This was debunked early on because they realised that it was ridiculous to say that audiences believe and act on everything that they see on television or other media. However, it would appear that the media still has some influence because the advertising industry has built its success on something. So, after a number of years, theorists eventually developed theories to identify how the media does influence audiences and to what extent.

The Reinforcement theory said that the media reinforces your currently held beliefs and the Agenda-setting function theory states that the media can’t tell you what to think, but can set the agenda for what you think about.

When it comes to video games the answer isn’t a simple one where we can link games directly to violence or other societal evils. The Reinforcement theory would indicate that some people already predisposed to a particular behaviour will be influenced more strongly by that behaviour.  The Agenda-setting theory would also indicate that if we allow the media through children’s use of technology at a young age to set the agenda for what they think about – they’ll think about it.

What about the brain science?

Brain science is a very new field in the sciences because its only in the last 10-15 years that our technology has enabled us to delve deeper into how the brain works and more longitudinal studies have been made available. There are a number of areas we could cover in relation to Fortnite and other games, but the main ones are the management of dopamine and the development of executive function in children and adolescents.

Unless there have been dramatic changes to teacher education in the last few years, all teachers are required to take a psychology unit at university to better understand a child’s psychological development. Part of those studies include developmental psychology that tells us that there are physical changes that occur in the brain from childhood to adolescence. Less has been said about changes from adolescence to adulthood.

These ideas basically tell us that, in the area of executive function, children can’t physically think like adolescents and adolescents can’t think like adults. It’s physiologically impossible. Executive function is formed in the frontal lobe of the brain and is responsible for decision-making. The reason teenagers more easily take risks is due to an underdeveloped frontal lobe that can’t foresee consequences as well as an adult. These fully form sometimes into people’s 30’s, so it’s not necessarily linked just to adolescents.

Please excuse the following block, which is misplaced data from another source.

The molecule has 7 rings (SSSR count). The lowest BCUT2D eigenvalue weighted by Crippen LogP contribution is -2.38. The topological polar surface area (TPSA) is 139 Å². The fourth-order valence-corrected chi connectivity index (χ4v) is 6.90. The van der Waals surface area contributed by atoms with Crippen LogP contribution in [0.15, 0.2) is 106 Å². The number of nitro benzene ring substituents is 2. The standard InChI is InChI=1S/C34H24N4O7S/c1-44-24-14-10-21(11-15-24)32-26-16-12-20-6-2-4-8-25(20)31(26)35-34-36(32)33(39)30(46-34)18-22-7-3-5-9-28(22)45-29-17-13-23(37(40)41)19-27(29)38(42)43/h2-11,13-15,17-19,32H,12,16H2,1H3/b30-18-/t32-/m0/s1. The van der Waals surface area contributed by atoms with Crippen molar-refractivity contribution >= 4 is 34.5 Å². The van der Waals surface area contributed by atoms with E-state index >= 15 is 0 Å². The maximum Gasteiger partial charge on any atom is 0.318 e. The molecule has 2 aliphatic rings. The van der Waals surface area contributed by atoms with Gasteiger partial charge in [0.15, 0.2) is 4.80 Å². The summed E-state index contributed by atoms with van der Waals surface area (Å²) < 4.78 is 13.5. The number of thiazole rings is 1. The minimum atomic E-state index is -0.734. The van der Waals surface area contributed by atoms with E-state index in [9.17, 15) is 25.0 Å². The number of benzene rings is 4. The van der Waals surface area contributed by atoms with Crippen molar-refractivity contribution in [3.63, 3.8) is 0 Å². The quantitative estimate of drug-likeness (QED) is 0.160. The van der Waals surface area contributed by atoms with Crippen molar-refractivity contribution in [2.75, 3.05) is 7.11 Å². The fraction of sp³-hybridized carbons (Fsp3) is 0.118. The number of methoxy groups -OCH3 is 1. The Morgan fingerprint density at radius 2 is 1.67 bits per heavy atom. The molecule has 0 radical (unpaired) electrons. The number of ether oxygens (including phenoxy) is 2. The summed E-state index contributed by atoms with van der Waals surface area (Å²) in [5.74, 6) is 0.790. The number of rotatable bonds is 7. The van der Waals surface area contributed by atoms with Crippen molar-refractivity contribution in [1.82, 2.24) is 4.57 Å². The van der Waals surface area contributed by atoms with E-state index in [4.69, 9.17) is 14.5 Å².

Pair this with a video game and you have a recipe for very unhealthy behaviour because the game is here and now, it’s fun and there couldn’t possibly anything bad that could happen. As a matter of fact, I’m not even considering anything beyond ‘this game is fun and you’re spoiling my fun if I can’t play now.’

Enter dopamine. This is the chemical your body uses to make you feel pleasure. The brain science on this one is that the more you try and get a thrill and activate it, the more dopamine is released. The brain can’t be on a constant thrill ride, just like you feel tired after a burst of adrenaline, it has to recover or compensate. It creates a dopamine barrier so that it takes more effort to release the dopamine. More excitement is needed like the next great game or the next new thing and the cycle continues.

The downside of this is the person wants to feel more dopamine and therefore needs more to release it. The cycle ends with addiction to dopamine and the only solution is to take away the thing causing the addiction until the person is free from its hold.

So what’s my take away on Fortnite?

I personally think it’s like every other game and fad, it will come and go and it contains all the usual problems listed above. There are a few interesting things to consider about this one:

  • They now are offering cash prizes in each of their new seasons of the game, this is generally for career gamers – you can read more in  this article from Fortune
  • Children (and adults) who play Fornite are purchasing V-bucks with real money so that they can buy purely cosmetic upgrades to their characters. This sends the wrong message on multiple levels.
  • It looks like a fun game and there are some articles out there that would suggest playing it with your children. This can either make it uncool because you’re playing it, or help you connect with your kids – two quite good outcomes – just don’t get addicted yourself! I probably would, so I’m steering clear of it.